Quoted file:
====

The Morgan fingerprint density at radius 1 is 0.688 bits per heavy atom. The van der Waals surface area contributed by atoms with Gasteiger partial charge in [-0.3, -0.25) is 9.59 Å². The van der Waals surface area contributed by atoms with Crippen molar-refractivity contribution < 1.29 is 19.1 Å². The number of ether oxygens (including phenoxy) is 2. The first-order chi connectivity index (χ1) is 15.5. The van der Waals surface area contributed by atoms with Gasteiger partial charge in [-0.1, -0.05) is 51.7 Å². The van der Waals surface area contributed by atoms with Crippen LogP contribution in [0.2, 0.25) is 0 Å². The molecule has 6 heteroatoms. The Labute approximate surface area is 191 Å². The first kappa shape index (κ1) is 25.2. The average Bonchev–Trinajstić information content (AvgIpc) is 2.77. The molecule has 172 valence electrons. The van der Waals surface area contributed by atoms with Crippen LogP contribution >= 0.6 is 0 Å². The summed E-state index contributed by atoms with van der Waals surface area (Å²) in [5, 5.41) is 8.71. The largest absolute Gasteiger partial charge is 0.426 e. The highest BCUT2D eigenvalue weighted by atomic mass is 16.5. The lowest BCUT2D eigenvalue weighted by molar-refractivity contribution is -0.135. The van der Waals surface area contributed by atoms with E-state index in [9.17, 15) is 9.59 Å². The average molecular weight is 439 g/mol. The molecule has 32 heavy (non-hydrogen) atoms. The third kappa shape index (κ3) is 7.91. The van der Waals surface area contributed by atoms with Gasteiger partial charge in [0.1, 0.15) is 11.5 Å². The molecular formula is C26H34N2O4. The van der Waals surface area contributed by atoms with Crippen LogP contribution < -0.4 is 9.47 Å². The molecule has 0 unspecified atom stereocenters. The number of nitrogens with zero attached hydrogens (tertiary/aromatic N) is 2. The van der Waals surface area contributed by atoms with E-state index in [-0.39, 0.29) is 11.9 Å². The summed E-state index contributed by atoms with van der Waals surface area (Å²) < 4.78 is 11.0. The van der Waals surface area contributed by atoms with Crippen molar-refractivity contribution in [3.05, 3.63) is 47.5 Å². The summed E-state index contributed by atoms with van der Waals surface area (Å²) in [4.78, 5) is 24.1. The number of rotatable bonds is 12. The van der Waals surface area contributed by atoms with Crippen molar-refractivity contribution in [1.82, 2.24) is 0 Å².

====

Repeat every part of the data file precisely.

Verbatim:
The Morgan fingerprint density at radius 1 is 0.688 bits per heavy atom. The van der Waals surface area contributed by atoms with Gasteiger partial charge in [-0.3, -0.25) is 9.59 Å². The van der Waals surface area contributed by atoms with Crippen molar-refractivity contribution < 1.29 is 19.1 Å². The number of ether oxygens (including phenoxy) is 2. The first-order chi connectivity index (χ1) is 15.5. The van der Waals surface area contributed by atoms with Gasteiger partial charge in [-0.1, -0.05) is 51.7 Å². The van der Waals surface area contributed by atoms with Crippen LogP contribution in [0.2, 0.25) is 0 Å². The molecule has 6 heteroatoms. The Labute approximate surface area is 191 Å². The first kappa shape index (κ1) is 25.2. The average Bonchev–Trinajstić information content (AvgIpc) is 2.77. The molecule has 172 valence electrons. The van der Waals surface area contributed by atoms with Crippen LogP contribution >= 0.6 is 0 Å². The summed E-state index contributed by atoms with van der Waals surface area (Å²) in [5, 5.41) is 8.71. The largest absolute Gasteiger partial charge is 0.426 e. The highest BCUT2D eigenvalue weighted by atomic mass is 16.5. The lowest BCUT2D eigenvalue weighted by molar-refractivity contribution is -0.135. The van der Waals surface area contributed by atoms with E-state index in [9.17, 15) is 9.59 Å². The average molecular weight is 439 g/mol. The molecule has 32 heavy (non-hydrogen) atoms. The third kappa shape index (κ3) is 7.91. The van der Waals surface area contributed by atoms with Gasteiger partial charge in [0.1, 0.15) is 11.5 Å². The molecular formula is C26H34N2O4. The van der Waals surface area contributed by atoms with Crippen LogP contribution < -0.4 is 9.47 Å². The molecule has 0 unspecified atom stereocenters. The number of nitrogens with zero attached hydrogens (tertiary/aromatic N) is 2. The van der Waals surface area contributed by atoms with E-state index in [-0.39, 0.29) is 11.9 Å². The summed E-state index contributed by atoms with van der Waals surface area (Å²) < 4.78 is 11.0. The van der Waals surface area contributed by atoms with Crippen molar-refractivity contribution in [3.05, 3.63) is 47.5 Å². The summed E-state index contributed by atoms with van der Waals surface area (Å²) in [4.78, 5) is 24.1. The number of rotatable bonds is 12. The van der Waals surface area contributed by atoms with Crippen molar-refractivity contribution in [1.82, 2.24) is 0 Å².